[SatNews] With a vacuum specific impulse of 311s, this is the highest performance gas generator cycle kerosene engine ever built, exceeding the Boeing Delta II main engine, the Lockheed Atlas II main engine and the Saturn V F-1.
On Monday, February 25, 2013 at 1:30 PM ET, SpaceX conducted a successful static fire test of the Falcon 9 rocket, in advance of a targeted March mission to the International Space Station.
The nine-engine test took place at the company's Space Launch Complex 40 at the Cape Canaveral Air Force Station as part of a full launch dress rehearsal leading up to SpaceX CRS-2, the second official cargo resupply mission under NASA's Commercial Resupply Services (CRS) contract.
During the static fire test, SpaceX engineers ran through all countdown processes as though it were launch day. All nine engines fired at full power for two seconds, while the Falcon 9 was held down to the pad. SpaceX will now conduct a thorough review of all data and continue preparations for Friday's targeted launch.
The first launch opportunity for CRS-2 is currently scheduled for 10:10 AM ET on Friday, March 1.
The Falcon 9 tank walls and domes are made from aluminum lithium alloy. SpaceX uses an all friction stir welded tank, the highest strength and most reliable welding technique available. Like Falcon 1, the interstage, which connects the upper and lower stage for Falcon 9, is a carbon fiber aluminum core composite structure. The separation system is a larger version of the pneumatic pushers used on Falcon 1.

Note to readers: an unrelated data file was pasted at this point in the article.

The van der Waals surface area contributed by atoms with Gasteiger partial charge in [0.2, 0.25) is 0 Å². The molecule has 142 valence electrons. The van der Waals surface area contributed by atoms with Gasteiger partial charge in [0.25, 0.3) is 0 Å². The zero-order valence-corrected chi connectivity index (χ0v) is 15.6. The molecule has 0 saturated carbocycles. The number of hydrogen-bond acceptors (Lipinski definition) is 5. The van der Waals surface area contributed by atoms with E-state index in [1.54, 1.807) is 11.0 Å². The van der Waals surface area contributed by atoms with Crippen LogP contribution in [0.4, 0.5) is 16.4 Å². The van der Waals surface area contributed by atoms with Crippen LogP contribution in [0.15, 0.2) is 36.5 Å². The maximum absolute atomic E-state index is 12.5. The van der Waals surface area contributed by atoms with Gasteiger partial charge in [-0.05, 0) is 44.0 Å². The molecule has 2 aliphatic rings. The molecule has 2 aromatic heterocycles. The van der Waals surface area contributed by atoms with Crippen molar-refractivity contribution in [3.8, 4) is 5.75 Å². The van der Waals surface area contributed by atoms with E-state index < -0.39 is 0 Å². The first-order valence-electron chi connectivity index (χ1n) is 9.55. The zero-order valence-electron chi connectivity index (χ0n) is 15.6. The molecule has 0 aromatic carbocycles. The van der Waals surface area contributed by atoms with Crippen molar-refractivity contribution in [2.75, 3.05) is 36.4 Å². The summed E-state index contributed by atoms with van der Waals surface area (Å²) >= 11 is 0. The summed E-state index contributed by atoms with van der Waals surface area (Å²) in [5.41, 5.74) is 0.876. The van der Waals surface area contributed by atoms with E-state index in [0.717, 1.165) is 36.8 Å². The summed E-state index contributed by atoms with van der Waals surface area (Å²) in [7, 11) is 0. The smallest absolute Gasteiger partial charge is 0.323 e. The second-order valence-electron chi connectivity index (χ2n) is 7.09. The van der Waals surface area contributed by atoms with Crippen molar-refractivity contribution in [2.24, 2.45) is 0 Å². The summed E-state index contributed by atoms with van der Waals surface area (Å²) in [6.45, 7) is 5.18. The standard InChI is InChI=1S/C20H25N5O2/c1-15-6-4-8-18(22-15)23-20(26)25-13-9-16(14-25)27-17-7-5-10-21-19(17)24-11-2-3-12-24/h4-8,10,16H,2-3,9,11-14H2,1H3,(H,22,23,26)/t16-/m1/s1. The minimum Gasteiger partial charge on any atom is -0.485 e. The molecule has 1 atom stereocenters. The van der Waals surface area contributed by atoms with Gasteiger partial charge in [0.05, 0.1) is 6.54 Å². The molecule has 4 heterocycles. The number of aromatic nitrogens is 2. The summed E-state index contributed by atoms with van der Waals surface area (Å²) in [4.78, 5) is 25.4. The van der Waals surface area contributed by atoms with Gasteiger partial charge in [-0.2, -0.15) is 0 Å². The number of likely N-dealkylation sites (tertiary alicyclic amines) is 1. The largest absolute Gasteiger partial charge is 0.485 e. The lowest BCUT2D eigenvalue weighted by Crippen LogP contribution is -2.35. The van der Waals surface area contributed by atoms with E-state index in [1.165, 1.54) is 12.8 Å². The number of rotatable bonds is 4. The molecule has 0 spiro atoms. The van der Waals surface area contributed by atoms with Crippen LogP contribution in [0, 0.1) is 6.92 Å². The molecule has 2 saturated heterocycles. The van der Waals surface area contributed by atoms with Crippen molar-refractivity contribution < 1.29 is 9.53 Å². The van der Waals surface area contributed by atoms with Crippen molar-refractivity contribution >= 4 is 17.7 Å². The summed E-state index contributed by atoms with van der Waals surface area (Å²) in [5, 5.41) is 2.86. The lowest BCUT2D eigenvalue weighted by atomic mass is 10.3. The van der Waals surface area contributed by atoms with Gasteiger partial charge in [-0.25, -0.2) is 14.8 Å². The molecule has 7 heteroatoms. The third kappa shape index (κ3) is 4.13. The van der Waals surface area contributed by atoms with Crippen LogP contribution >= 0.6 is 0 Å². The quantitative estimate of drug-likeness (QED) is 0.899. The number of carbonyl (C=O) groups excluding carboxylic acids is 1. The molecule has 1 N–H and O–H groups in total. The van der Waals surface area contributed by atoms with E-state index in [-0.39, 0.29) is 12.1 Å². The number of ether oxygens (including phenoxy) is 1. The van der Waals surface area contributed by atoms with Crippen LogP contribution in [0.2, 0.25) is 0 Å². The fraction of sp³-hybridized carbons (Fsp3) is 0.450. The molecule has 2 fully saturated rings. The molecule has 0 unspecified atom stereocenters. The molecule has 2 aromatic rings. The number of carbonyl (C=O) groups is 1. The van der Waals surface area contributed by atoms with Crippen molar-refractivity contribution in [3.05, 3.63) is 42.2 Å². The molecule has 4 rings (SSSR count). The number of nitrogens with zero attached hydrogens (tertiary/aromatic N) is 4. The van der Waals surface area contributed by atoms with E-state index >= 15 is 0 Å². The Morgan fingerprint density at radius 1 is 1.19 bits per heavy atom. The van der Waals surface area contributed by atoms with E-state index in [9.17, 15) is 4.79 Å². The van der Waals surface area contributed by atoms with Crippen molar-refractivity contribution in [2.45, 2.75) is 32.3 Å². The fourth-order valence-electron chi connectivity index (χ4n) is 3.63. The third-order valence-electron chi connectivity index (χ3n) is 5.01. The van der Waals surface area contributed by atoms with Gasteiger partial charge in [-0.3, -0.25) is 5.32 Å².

Nine SpaceX Merlin engines power the Falcon 9 first stage with 147,000 lbs-f sea level thrust per engine for a total thrust on liftoff of just over 1.3 Million lbs-f. After engine start, Falcon is held down until all vehicle systems are verified to be functioning normally before release for liftoff.
The second stage tank of Falcon 9 is simply a shorter version of the first stage tank and uses most of the same tooling, material and manufacturing techniques. This results in significant cost savings in vehicle production.
A single Merlin engine powers the Falcon 9 upper stage with an expansion ratio of 117:1 and a nominal burn time of 345 seconds. For added reliability of restart, the engine has dual redundant pyrophoric igniters (TEA-TEB).
The main engine, called Merlin, was developed internally at SpaceX, but draws upon a long heritage of space proven engines. The pintle style injector at the heart of Merlin was first used in the Apollo Moon program for the lunar module landing engine, one of the most critical phases of the mission.
Propellant is fed via a single shaft, dual impeller turbo-pump operating on a gas generator cycle. The turbo-pump also provides the high pressure kerosene for the hydraulic actuators, which then recycles into the low pressure inlet. This eliminates the need for a separate hydraulic power system and means that thrust vector control failure by running out of hydraulic fluid is not possible. A third use of the turbo-pump is to provide roll control by actuating the turbine exhaust nozzle (on the second stage engine).
Combining the above three functions into one device that we know is functioning before the vehicle is allowed to lift off means a significant improvement in system level reliability.
Sea Level Thrust : 147,000 lbf
Vacuum Thrust: 161,000 lbf
Sea Level Isp: 282s
Vacuum Isp: 311s
With a vacuum specific impulse of 311s, Merlin is the highest performance gas generator cycle kerosene engine ever built, exceeding the Boeing Delta II main engine, the Lockheed Atlas II main engine and the Saturn V F-1.